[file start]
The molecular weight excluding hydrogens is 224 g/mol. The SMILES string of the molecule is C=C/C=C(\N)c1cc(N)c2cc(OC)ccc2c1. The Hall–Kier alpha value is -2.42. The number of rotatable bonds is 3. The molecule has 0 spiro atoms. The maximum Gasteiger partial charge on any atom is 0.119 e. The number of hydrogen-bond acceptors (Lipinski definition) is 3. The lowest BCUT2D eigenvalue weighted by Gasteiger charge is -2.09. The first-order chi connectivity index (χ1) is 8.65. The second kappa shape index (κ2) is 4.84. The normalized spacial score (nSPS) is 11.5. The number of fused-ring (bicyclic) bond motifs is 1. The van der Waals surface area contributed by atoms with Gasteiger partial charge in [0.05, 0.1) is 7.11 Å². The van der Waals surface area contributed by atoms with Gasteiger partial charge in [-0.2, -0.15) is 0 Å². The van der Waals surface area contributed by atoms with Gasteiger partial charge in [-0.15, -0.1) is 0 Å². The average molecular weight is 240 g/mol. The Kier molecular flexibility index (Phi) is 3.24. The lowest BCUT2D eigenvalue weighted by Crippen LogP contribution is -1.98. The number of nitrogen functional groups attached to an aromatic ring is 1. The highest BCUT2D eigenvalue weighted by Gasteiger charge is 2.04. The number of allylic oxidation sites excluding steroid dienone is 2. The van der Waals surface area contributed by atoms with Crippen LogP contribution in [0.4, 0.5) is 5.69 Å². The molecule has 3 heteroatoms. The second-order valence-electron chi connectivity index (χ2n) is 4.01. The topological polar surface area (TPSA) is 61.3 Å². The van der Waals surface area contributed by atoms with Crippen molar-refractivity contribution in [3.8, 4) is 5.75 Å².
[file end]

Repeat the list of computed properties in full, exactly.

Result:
The molecular weight excluding hydrogens is 224 g/mol. The SMILES string of the molecule is C=C/C=C(\N)c1cc(N)c2cc(OC)ccc2c1. The Hall–Kier alpha value is -2.42. The number of rotatable bonds is 3. The molecule has 0 spiro atoms. The maximum Gasteiger partial charge on any atom is 0.119 e. The number of hydrogen-bond acceptors (Lipinski definition) is 3. The lowest BCUT2D eigenvalue weighted by Gasteiger charge is -2.09. The first-order chi connectivity index (χ1) is 8.65. The second kappa shape index (κ2) is 4.84. The normalized spacial score (nSPS) is 11.5. The number of fused-ring (bicyclic) bond motifs is 1. The van der Waals surface area contributed by atoms with Gasteiger partial charge in [0.05, 0.1) is 7.11 Å². The van der Waals surface area contributed by atoms with Gasteiger partial charge in [-0.2, -0.15) is 0 Å². The van der Waals surface area contributed by atoms with Gasteiger partial charge in [-0.15, -0.1) is 0 Å². The average molecular weight is 240 g/mol. The Kier molecular flexibility index (Phi) is 3.24. The lowest BCUT2D eigenvalue weighted by Crippen LogP contribution is -1.98. The number of nitrogen functional groups attached to an aromatic ring is 1. The highest BCUT2D eigenvalue weighted by Gasteiger charge is 2.04. The number of allylic oxidation sites excluding steroid dienone is 2. The van der Waals surface area contributed by atoms with Crippen LogP contribution in [0.4, 0.5) is 5.69 Å². The molecule has 3 heteroatoms. The second-order valence-electron chi connectivity index (χ2n) is 4.01. The topological polar surface area (TPSA) is 61.3 Å². The van der Waals surface area contributed by atoms with Crippen molar-refractivity contribution in [3.8, 4) is 5.75 Å².